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Brazilian investors buy Miami real estate. Haitian earthquake survivors attend South Florida schools. It's clear what happens in Latin America and the Caribbean has a profound effect on South Florida.WLRN’s coverage of the region is headed by Americas editor Tim Padgett, a 23-year veteran of TIME and Newsweek magazines.He joins a team of reporters and editors at the Miami Herald, El Nuevo Herald and NPR to cover a region whose cultural wealth, environmental complexity, vast agricultural output and massive oil reserves offer no shortage of important and fascinating stories to tell.

Marco And Marxists: Political Dogma Keeps Puerto Ricans, Cubans Fleeing

Ricardo Arduengo
AP via Miami Herald
A security guard sits in front of a shuttered business in San Juan, Puerto Rico.


As the waters of the Florida Straits warm up again, a new surge of Cuban rafters is landing in Florida. Sixty arrived in Key West in just the past week, in large part to escape the island’s moribund economy.

But Cubans aren’t the only panicked wave hitting our peninsula. Florida’s Puerto Rican population now tops 1 million, more than double the number in 2000. And they keep coming, thanks to a massive economic crisis in Puerto Rico that forced the government to default on a big chunk of a $422 million debt payment that was due Monday.

Besides economic despair, these Caribbean exoduses have another trigger in common – political callousness.

RELATED: How Rubio Can Fix His Cuba Double Standard: Tell U.S. To Break China Ties

In fact, as Puerto Rico and Cuba struggle, U.S. politicians like Florida Senator Marco Rubio have often looked as dogmatic as the communist politicos they so often denounce in Cuba.

Two things make Cuba’s economy so ragged. One is the U.S. trade embargo. But the bigger cause is the dogged but dog-eared socialist ideology of the island’s geriatric leadership – which dug new trenches at the Cuban Communist Party Congress last month.

According to reports in Cuban state media, hardline delegates to the congress canceled one of President Raúl Castro’s key free-market reforms: licenses for private wholesale food distribution. Cuba experts fear the move could exacerbate food production shortfalls in a country that already imports 60 percent of what it eats.

On Puerto Rico, Rubio and U.S. conservatives seemed as determined to prove their fiscal hawk credentials as communists were to demonstrate their Marxist bona fides in Cuba.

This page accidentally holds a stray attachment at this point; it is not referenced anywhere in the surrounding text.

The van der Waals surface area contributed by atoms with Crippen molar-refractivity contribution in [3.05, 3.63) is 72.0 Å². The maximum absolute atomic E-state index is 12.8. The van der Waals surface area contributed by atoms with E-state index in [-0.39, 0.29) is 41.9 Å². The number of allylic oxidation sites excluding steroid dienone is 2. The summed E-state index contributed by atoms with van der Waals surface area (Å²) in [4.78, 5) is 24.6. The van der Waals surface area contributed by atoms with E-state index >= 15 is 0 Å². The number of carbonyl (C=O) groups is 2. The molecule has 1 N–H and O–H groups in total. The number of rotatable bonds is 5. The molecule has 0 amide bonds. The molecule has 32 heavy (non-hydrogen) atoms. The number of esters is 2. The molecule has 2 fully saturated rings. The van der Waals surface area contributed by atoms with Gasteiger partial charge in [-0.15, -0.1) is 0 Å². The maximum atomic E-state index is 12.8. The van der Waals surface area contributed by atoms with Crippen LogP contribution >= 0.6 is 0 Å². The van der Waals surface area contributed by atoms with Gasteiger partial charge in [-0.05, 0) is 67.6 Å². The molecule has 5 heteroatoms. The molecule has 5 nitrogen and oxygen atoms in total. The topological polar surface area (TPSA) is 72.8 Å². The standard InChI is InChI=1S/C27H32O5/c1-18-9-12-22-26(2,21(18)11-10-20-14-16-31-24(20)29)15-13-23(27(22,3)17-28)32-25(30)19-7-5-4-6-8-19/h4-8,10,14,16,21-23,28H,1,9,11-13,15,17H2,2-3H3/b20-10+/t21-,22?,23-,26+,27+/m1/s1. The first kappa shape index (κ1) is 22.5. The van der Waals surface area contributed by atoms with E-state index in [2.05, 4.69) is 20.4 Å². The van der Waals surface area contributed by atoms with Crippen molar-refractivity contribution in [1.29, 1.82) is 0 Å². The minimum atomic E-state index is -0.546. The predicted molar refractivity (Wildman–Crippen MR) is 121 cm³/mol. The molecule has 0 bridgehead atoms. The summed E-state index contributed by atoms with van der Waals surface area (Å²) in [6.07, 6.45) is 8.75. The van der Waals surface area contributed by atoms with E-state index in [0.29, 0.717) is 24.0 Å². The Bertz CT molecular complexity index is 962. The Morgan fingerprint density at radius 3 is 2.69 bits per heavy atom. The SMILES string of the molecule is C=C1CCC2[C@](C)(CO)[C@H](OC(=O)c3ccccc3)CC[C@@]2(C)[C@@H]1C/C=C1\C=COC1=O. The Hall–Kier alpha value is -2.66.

The logic behind the decision was more political than economic.

After President Obama made his historic visit to Cuba in March – and publicly called on Castro to embrace more democratic reform – the old revolutionary guard got its military fatigues in a knot. At the congress, one reform initiative after another got shot down, despite Castro’s warning that Cuba’s economy is mired in an “obsolete mentality.”

The effect that may have in further emptying Cuban pantries will probably fill up more Cuban rafts heading for Key West.

Puerto Ricans don’t brave the waters of the Caribbean; they land in Orlando on airliners. But the tropical desperation they’re fleeing – Puerto Rico’s hospitals have suffered prolonged blackouts in recent weeks – is no less real. And neither is the Beltway cynicism that’s aggravated it.

Enter Senator Rubio.

The biggest obstacle to Puerto Rico’s recovery is an absurd piece of 1984 federal legislation – so absurd it recently gave John Oliver 20 minutes of satirical fodder on his HBO show “Last Week Tonight.” It blocks the island, a U.S. territory, from seeking the Chapter 9 bankruptcy protection that U.S. governments from Detroit to Orange County, Calif., have used to reorganize their finances.

Last year Rubio and Florida Senator Bill Nelson joined the movement on Capitol Hill to bring the Isle of Enchantment and its 3.5 million people back into the Chapter 9 shelter.

That is, until Rubio got disenchanted – shortly after he became a Republican presidential candidate, when his own political dogma seems to have vetoed economic sense.

Suddenly, Rubio the Tea Party darling dropped his support for bankruptcy relief in order to pick up support from the Republican base. He pasted Puerto Rico as a liberal spendthrift forcing America to cough up a multi-billion-dollar taxpayer bailout – even though bankruptcy protection wouldn’t cost U.S. taxpayers a dime.


Granted, Puerto Rico’s leaders deserve all the what-were-you-thinking?! condemnation they’re getting for having accumulated the $75 billion debt that’s now strangling the commonwealth.

But Puerto Rico’s conservatives are culpable, too – and so are Wall Street bondholders, who’ve lobbied fiercely to block Chapter 9 for Puerto Rico because they face a financial haircut if the island restructures its obligations.

Still, Rubio – the Republican presidential hopeful – ended up siding with those interests, and so did a lot of other congressional conservatives. They seemed as determined to prove their fiscal hawk credentials as Cuba’s communists were to demonstrate their Marxist bona fides. Ideology trumped economics. On-the-ground realities be damned.

Credit Paul Sancya / AP via Miami Herald
AP via Miami Herald
Florida Senator Marco Rubio campaigns in Puerto Rico in March during his failed 2016 presidential bid.

So Puerto Rico’s urgently needed bankruptcy protection has gone nowhere. But now that Rubio’s presidential ambitions are dormant and he’s a full-time Senator again, Puerto Rico’s worsening mess has him calling on his colleagues to come to its aid.

Welcome back to governing, Senator, instead of groveling.

But it’s probably too little too late. So it’s just as well that Rubio isn’t running for re-election in November. He’d face a lot of angry Puerto Rican voters in Florida. And more keep coming.